How Americans learn about community issues
Americans use a range of approaches to keep informed about what is happening in their communities and online activities have been added to the mix. Face-to-face encounters and phone calls remain the most frequent methods of interaction with neighbors. At the same time, internet tools are gaining ground in community-oriented communications.
In a poll conducted at the end of last year, we asked about online connections to communities and neighbors and found that in the twelve months preceding our survey:
- 22% of all adults (representing 28% of internet users) signed up to receive alerts about local issues (such as traffic, school events, weather warnings or crime alerts) via email or text messaging.
- 20% of all adults (27% of internet users) used digital tools to talk to their neighbors and keep informed about community issues.
Overall, physical personal encounters remain the primary way people stay informed about community issues. In the twelve months preceding our survey:
- 46% of Americans talked face-to-face with neighbors about community issues
- 21% discussed community issues over the telephone
- 11% read a blog dealing with community issues
- 9% exchanged emails with neighbors about community issues and 5% say they belong to a community email listserv
- 4% communicated with neighbors by text messaging on cell phones
- 4% joined a social network site group connected to community issues
- 2% followed neighbors using Twitter
These findings come from a national telephone survey conducted November 30 to December 27, 2009 among 2,258 Americans (including 565 reached on a cell phone). The margin of error for the full sample is plus or minus 2.4 percentage points. For results based internet users (n=1,676) the margin of sampling error is plus or minus 2.8 percentage points.
Who knows who in neighborhoods and how neighbors interact
We asked our survey respondents whether or not they knew the names of the neighbors who live close to them and found that 19% said that they knew the names of all of their neighbors, and 24% said that they knew most of them.1 The remaining three-fifths of Americans know either some (29%) or none (28%) of their neighbors by name. These figures are unchanged from the last time we asked this question in July 2008. As we have consistently found in previous research, internet use is not correlated with a reduced likelihood of knowing the names of others in one’s neighborhood. Indeed, daily internet users are just as likely as less frequent internet users—and more likely than non-users—to know some or all of their neighbors by name.
Americans use a range of tools to interact with their neighbors and keep up with community events—from face-to-face discussions to local blogs and listservs. These specific approaches are discussed in more detail below.
When Americans need to find out what is happening in their community, they frequently meet with their neighbors for a face-to-face talk. Nearly half of all the adults we surveyed (46%) had talked face-to-face with their neighbors about community issues in the preceding twelve months, making it the most common activity we measured in this study.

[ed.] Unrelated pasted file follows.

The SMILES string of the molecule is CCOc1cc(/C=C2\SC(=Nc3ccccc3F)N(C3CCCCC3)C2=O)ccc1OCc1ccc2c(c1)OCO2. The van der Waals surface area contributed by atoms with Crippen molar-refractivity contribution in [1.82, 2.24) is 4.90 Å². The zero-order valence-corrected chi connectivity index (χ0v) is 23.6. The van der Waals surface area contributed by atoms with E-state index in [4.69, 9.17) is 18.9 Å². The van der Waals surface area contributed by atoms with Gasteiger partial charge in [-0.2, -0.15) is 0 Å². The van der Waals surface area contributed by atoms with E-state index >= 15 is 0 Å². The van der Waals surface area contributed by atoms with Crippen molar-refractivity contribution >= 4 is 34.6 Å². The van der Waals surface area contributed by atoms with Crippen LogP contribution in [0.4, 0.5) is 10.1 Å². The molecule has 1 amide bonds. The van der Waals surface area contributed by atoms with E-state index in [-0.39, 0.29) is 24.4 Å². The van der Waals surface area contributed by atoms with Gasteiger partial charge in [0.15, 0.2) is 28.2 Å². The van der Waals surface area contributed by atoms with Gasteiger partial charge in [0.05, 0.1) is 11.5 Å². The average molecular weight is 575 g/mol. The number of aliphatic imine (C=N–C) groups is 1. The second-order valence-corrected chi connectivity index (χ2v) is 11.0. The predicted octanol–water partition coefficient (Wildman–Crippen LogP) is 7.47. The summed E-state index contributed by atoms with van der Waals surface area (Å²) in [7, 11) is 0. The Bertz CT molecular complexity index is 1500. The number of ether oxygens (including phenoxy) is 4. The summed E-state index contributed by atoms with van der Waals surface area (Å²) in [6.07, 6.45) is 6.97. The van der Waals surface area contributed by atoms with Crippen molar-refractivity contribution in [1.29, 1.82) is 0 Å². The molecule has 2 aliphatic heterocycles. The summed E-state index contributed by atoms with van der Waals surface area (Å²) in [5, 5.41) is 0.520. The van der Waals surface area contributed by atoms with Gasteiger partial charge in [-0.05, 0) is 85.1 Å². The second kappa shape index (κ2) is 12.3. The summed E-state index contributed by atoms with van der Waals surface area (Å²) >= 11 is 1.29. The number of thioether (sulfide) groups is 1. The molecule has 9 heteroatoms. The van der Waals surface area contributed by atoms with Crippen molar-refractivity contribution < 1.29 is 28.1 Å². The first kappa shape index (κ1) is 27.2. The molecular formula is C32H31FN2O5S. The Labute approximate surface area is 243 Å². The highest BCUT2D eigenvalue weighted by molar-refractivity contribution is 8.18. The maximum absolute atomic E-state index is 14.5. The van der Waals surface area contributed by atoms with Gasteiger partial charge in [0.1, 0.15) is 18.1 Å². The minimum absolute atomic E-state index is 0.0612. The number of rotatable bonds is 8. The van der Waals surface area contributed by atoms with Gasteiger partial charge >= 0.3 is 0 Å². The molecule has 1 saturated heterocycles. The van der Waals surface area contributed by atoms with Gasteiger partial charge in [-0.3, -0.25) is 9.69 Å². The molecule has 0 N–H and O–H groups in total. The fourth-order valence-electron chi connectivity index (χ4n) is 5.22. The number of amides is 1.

Having face-to-face interactions with neighbors about community developments is tightly linked with factors such as age, socio-economic status and race. Latinos, 18-29 year olds, those without a high school diploma and those with a household income of less than $30,000 per year are among the groups that are least likely to speak to neighbors in person about community issues. These groups are also relatively unlikely to know most or all of their neighbors by name; there is a strong correlation between knowing one’s neighbors and having face-to-face interactions to discuss community issues.
Parents (52%) are more likely than non-parents (43%) to meet with neighbors face-to-face to discuss community issues, and there are no differences on this question based on geographic location—urban, suburban and rural adults are equally likely to have these face-to-face discussions. Additionally, internet users are no less likely than non-users to discuss community issues with their neighbors (indeed, 50% of internet users have done so, compared with 35% of non-users).
Talking on the phone about community issues is roughly half as common as talking face-to-face; one in five adults (21%) did this in the last year. By and large, speaking with neighbors about community issues on the phone is common with the same groups that engage in these conversations face-to-face:
- Those ages 50 and older – One quarter (26%) of 50-64 year olds and 29% of those 65 and older talked on the phone with neighbors about community issues in the previous year, significantly higher than the percentage of 18-29 year olds (12%) or 30-49 year olds (19%) who did so.
- College graduates – 28% of those with a college degree did this, significantly higher than all other education levels.
- Non-Hispanics – 23% of whites and 22% of African-Americans had a phone conversation about community issues, compared with 14% of Latinos.
Urban, rural and suburban residents are equally likely to discuss community issues over the telephone, although (in contrast to face-to-face interactions) parents and non-parents are equally likely to speak over the phone about these issues.
Just over one in ten email users (13%, representing 9% of all adults) exchanged email with their neighbors about community issues in the twelve months preceding our survey.2 Neighbor-to-neighbor communications via email are popular with many of the same groups that use face-to-face and telephone interactions:
- College graduates – 21% of online college graduates exchanged email with neighbors about community issues. Among email users who have not graduated college, just 9% have done this.
- Those ages 30 and older – Among email users just 8% of 18-29 year olds exchange emails with neighbors about community issues, compared with 15% of those ages 30-49, 14% of those ages 50-64 and 19% of those 65 and older.
- Parents – 17% of email-using parents and 11% of non-parents have exchanged email with neighbors about issues in their community.